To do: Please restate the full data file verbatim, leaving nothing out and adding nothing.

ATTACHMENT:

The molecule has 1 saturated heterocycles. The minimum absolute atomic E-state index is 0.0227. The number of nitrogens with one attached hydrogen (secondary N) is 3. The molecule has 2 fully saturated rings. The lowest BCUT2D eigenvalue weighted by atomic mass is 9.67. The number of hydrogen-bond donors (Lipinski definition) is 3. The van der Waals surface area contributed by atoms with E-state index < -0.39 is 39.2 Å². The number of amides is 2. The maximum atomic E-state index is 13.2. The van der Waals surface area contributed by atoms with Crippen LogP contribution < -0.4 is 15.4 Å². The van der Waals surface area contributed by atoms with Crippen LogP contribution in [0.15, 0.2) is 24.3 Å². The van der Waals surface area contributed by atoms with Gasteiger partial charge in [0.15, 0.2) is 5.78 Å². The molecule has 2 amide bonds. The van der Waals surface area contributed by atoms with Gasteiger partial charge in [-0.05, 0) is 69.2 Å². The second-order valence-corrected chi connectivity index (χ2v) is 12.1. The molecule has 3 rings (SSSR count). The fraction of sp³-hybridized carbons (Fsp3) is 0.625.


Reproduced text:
The molecule has 1 saturated heterocycles. The minimum absolute atomic E-state index is 0.0227. The number of nitrogens with one attached hydrogen (secondary N) is 3. The molecule has 2 fully saturated rings. The lowest BCUT2D eigenvalue weighted by atomic mass is 9.67. The number of hydrogen-bond donors (Lipinski definition) is 3. The van der Waals surface area contributed by atoms with E-state index < -0.39 is 39.2 Å². The number of amides is 2. The maximum atomic E-state index is 13.2. The van der Waals surface area contributed by atoms with Crippen LogP contribution < -0.4 is 15.4 Å². The van der Waals surface area contributed by atoms with Crippen LogP contribution in [0.15, 0.2) is 24.3 Å². The van der Waals surface area contributed by atoms with Gasteiger partial charge in [0.15, 0.2) is 5.78 Å². The molecule has 2 amide bonds. The van der Waals surface area contributed by atoms with Gasteiger partial charge in [-0.05, 0) is 69.2 Å². The second-order valence-corrected chi connectivity index (χ2v) is 12.1. The molecule has 3 rings (SSSR count). The fraction of sp³-hybridized carbons (Fsp3) is 0.625.